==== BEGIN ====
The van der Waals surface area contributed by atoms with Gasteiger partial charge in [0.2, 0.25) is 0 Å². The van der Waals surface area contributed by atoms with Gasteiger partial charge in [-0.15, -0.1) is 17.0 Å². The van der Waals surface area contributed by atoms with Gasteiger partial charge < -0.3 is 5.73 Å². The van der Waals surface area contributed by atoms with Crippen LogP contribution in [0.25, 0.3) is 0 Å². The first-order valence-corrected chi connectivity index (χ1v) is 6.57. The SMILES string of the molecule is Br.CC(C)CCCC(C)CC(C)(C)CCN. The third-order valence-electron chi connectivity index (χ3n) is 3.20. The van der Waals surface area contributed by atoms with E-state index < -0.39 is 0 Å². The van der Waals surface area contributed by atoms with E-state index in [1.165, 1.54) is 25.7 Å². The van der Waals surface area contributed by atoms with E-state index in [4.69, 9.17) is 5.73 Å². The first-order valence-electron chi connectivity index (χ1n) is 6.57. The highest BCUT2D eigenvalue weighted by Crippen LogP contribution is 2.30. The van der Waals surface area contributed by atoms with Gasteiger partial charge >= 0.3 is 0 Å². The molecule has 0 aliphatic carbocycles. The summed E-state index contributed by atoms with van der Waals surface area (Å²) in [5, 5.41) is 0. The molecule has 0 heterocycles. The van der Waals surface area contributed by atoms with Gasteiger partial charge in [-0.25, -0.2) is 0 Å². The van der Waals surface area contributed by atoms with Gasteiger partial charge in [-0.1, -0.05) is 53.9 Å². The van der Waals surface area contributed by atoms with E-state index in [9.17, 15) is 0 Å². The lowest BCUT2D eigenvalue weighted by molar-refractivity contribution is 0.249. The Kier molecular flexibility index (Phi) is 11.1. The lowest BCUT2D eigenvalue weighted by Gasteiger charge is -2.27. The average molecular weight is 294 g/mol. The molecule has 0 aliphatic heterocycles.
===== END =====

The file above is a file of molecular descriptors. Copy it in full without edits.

The van der Waals surface area contributed by atoms with Gasteiger partial charge in [0.2, 0.25) is 0 Å². The van der Waals surface area contributed by atoms with Gasteiger partial charge in [-0.15, -0.1) is 17.0 Å². The van der Waals surface area contributed by atoms with Gasteiger partial charge < -0.3 is 5.73 Å². The van der Waals surface area contributed by atoms with Crippen LogP contribution in [0.25, 0.3) is 0 Å². The first-order valence-corrected chi connectivity index (χ1v) is 6.57. The SMILES string of the molecule is Br.CC(C)CCCC(C)CC(C)(C)CCN. The third-order valence-electron chi connectivity index (χ3n) is 3.20. The van der Waals surface area contributed by atoms with E-state index < -0.39 is 0 Å². The van der Waals surface area contributed by atoms with E-state index in [1.165, 1.54) is 25.7 Å². The van der Waals surface area contributed by atoms with E-state index in [4.69, 9.17) is 5.73 Å². The first-order valence-electron chi connectivity index (χ1n) is 6.57. The highest BCUT2D eigenvalue weighted by Crippen LogP contribution is 2.30. The van der Waals surface area contributed by atoms with Gasteiger partial charge >= 0.3 is 0 Å². The molecule has 0 aliphatic carbocycles. The summed E-state index contributed by atoms with van der Waals surface area (Å²) in [5, 5.41) is 0. The molecule has 0 heterocycles. The van der Waals surface area contributed by atoms with Gasteiger partial charge in [-0.25, -0.2) is 0 Å². The van der Waals surface area contributed by atoms with Gasteiger partial charge in [-0.1, -0.05) is 53.9 Å². The van der Waals surface area contributed by atoms with E-state index in [9.17, 15) is 0 Å². The lowest BCUT2D eigenvalue weighted by molar-refractivity contribution is 0.249. The Kier molecular flexibility index (Phi) is 11.1. The lowest BCUT2D eigenvalue weighted by Gasteiger charge is -2.27. The average molecular weight is 294 g/mol. The molecule has 0 aliphatic heterocycles.